Time waits for no man. Keeping this mind, we set about inventing clocks to synchronize ourselves with lunar cycles. It was an impressive leap, beginning some 10,000 years ago when the Egyptians came up with sundials in 2100 BC. Sundials, or shadow clocks, first used by Sumerians, worked on the premise of measuring the length of shadows to deduce time of day. Weather played spoilsport as on cloudy days, and when the months changed, shadows would not correspond with the markings. The Romans tried to do better by pilfering Cleopatra’s Needles, the tools used by Egyptians, but had to be content with town criers announcing the changing time. Around 325 BC, the water clock followed sundials; a water clock was basically a bucket of water with a hole in bottom to record slipping time but not hours. Various contraptions and models followed, ultimately resulting in clocks.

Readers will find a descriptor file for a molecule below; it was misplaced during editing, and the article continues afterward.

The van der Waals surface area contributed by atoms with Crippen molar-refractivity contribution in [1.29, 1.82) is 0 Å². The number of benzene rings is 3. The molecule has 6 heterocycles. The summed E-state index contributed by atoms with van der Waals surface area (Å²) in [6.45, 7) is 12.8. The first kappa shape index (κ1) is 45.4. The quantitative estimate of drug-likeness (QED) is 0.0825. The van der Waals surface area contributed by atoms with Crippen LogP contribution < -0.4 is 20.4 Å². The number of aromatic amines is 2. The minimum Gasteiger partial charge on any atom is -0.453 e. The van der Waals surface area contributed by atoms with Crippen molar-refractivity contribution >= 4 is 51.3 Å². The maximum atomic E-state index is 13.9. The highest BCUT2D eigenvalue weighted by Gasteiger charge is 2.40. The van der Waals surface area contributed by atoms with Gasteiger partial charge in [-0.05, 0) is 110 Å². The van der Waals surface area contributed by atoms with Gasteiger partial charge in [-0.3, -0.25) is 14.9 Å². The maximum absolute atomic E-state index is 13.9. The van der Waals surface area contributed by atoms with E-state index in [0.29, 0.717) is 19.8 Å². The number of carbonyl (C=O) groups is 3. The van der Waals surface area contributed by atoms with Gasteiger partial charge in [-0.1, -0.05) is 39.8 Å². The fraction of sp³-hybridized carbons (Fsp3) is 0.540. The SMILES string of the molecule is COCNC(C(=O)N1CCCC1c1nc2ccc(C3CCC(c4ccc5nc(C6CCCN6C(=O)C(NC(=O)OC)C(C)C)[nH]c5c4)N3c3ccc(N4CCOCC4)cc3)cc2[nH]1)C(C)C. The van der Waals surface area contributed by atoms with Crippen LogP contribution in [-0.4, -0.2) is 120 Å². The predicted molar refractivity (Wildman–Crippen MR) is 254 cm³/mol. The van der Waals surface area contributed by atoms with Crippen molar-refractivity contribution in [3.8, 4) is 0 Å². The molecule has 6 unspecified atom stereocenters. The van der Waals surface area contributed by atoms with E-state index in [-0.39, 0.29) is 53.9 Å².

The word clock has its genesis in French word “cloche,” meaning bell. The first clock used weights to move gears, which in turn moved the hands. The one problem was that someone had to reset the weights until weight was propped by an oscillating horizontal bar attached to vertical spindle with protrusions to act as diversions. Soon, springs replaced weights, reducing the size of the clocks that could be carried, kept on a mantelpiece, or hung as wall clocks. Mechanical clocks and watches gave way to electronic timepieces with quartz crystal, later to be surpassed by atomic clocks.
Accuracy is the hallmark of atomic clocks, which are turning out to be more reliable and uniform when compared with time deduced by the rotation of earth. Atomic clocks operate by measuring the resonant frequency of a given atom i.e., Cesium, Hydrogen, or Mercury, increasing exactness more than a billionth of a second per day. It is this accurateness that has made atomic clocks more dependable as alarm clocks for domestic, scientific, or public functions.